But onto the hike! It was incredible. Hiking in the desert is so different from hiking on the east coast because you can see for miles and miles. This was one of those trails where the hike itself is the payoff because you could see so much from the trail and your view was constantly changing. Though there was a pretty cool payoff at the end of the trail, too. I loved the undulating sandy path - we were constantly going up and down, but it wasn't too steep, so it made for pleasant easy hiking terrain. (However, due to the distance and heat, NPS lists this hike as "difficult" and the climb down into the canyon is listed as "strenuous." Personally, I would categorize this as a moderate hike.) There are no Joshua Trees in this part of the park, but there were lots of other unique desert plants and cool rock formations.
At the 3.6 mile mark, we reached the sign at the top of the canyon and stopped for some water and to take a few pictures.
And then we climbed down into the canyon. The beginning section of this trail was steep and rocky with the kind of gravel that slips out from under your feet, and as I was climbing down I had moment of worry wondering if I was going to be able to climb back out of the canyon! But it was all worth it when we rounded the bend and got a glimpse of the oasis below.
We made it to the bottom of the canyon and decided this was a great spot to stretch out on some boulders and eat our trail snacks while surrounded by giant fan palms. The California Fan Palm is actually the only species of palm tree that is native to California. It was a great spot for a lunch break. What it wasn't great for was seeing Bighorn Sheep that supposedly inhabit this area. Foiled again!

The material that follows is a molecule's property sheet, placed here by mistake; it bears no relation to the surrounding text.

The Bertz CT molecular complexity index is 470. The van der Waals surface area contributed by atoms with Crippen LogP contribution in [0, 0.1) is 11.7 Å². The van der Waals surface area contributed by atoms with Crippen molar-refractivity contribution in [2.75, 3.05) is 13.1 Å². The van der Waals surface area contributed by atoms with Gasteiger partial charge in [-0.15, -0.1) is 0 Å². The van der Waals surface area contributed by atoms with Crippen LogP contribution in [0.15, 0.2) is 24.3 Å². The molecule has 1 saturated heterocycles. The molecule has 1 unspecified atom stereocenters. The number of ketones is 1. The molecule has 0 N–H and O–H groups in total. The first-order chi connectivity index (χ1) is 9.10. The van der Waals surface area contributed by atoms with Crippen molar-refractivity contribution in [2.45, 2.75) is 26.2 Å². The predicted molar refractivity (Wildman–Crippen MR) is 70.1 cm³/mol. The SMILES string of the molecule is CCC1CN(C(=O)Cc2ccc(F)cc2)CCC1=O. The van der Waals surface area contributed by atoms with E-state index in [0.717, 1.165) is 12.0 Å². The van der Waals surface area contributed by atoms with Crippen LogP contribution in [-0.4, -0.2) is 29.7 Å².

And then we climbed back out of the canyon (I had no trouble getting out!) and headed the 3.6 miles back. On the hike back, I heard Larry suck in his breath in surprise and wondered what sort of danger he had encountered on the trail. It was this guy:
A Desert Tortoise! We were very careful to be quiet and move slowly because a startled Desert Tortoise will pee in surprise and lose all its stored hydration. The tortoise can reabsorb urine from its bladder to rehydrate itself (which it can carry in its bladder for a year!), so if it pees it can lose its entire water supply. This can be fatal for a creature that lives in the desert. However, the desert tortoise can live 50-80 years, so they're pretty hardy fellows. Incredible to believe that this guy might have been roaming around the desert since before I was born! The Desert Tortoise spends 95% of its time underground and is a threatened species, so I guess this was a rare sighting?
We were pretty exhausted and our feet were pretty sore by the time we made it back to the car. I ended up with a blister caused by my sock (that's a first!) and really didn't want to walk much further, but we had heard from a park ranger that the best place to view wildflowers was from a short nature loop nearby. We dragged our blistered feet around the loop, fairly unimpressed. It definitely wasn't a superbloom.
Feet sore, bodies exhausted, bellies famished, and minds clear, we headed back to our little house in the desert, in awe of the unique landscape we had gotten to explore that day. Definitely one for the top ten list!